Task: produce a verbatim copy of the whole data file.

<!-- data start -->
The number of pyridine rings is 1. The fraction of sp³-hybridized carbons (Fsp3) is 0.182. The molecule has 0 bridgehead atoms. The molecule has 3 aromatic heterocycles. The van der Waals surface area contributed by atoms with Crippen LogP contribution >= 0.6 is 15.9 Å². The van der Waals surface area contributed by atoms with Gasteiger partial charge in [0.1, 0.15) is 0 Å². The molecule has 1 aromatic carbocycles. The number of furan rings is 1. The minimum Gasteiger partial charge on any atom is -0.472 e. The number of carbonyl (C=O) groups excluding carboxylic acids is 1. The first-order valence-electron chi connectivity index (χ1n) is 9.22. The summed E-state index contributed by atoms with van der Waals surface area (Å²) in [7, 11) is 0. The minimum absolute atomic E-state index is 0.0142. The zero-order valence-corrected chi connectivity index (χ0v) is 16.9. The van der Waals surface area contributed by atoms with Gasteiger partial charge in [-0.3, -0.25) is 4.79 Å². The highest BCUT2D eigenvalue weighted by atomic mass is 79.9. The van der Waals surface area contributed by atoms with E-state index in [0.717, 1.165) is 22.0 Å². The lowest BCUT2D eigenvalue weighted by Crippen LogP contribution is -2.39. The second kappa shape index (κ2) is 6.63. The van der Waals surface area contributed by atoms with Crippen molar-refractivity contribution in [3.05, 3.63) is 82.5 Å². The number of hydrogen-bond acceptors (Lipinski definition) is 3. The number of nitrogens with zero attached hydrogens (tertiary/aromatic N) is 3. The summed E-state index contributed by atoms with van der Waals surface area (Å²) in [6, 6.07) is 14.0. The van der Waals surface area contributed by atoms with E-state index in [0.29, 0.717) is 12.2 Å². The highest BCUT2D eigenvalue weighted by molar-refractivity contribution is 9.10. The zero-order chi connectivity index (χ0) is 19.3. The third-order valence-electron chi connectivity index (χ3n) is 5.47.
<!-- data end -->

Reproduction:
The number of pyridine rings is 1. The fraction of sp³-hybridized carbons (Fsp3) is 0.182. The molecule has 0 bridgehead atoms. The molecule has 3 aromatic heterocycles. The van der Waals surface area contributed by atoms with Crippen LogP contribution >= 0.6 is 15.9 Å². The van der Waals surface area contributed by atoms with Gasteiger partial charge in [0.1, 0.15) is 0 Å². The molecule has 1 aromatic carbocycles. The number of furan rings is 1. The minimum Gasteiger partial charge on any atom is -0.472 e. The number of carbonyl (C=O) groups excluding carboxylic acids is 1. The first-order valence-electron chi connectivity index (χ1n) is 9.22. The summed E-state index contributed by atoms with van der Waals surface area (Å²) in [7, 11) is 0. The minimum absolute atomic E-state index is 0.0142. The zero-order valence-corrected chi connectivity index (χ0v) is 16.9. The van der Waals surface area contributed by atoms with Gasteiger partial charge in [-0.3, -0.25) is 4.79 Å². The highest BCUT2D eigenvalue weighted by atomic mass is 79.9. The van der Waals surface area contributed by atoms with E-state index in [0.717, 1.165) is 22.0 Å². The lowest BCUT2D eigenvalue weighted by Crippen LogP contribution is -2.39. The second kappa shape index (κ2) is 6.63. The van der Waals surface area contributed by atoms with Crippen molar-refractivity contribution in [3.05, 3.63) is 82.5 Å². The number of hydrogen-bond acceptors (Lipinski definition) is 3. The number of nitrogens with zero attached hydrogens (tertiary/aromatic N) is 3. The summed E-state index contributed by atoms with van der Waals surface area (Å²) in [6, 6.07) is 14.0. The van der Waals surface area contributed by atoms with E-state index in [0.29, 0.717) is 12.2 Å². The highest BCUT2D eigenvalue weighted by molar-refractivity contribution is 9.10. The zero-order chi connectivity index (χ0) is 19.3. The third-order valence-electron chi connectivity index (χ3n) is 5.47.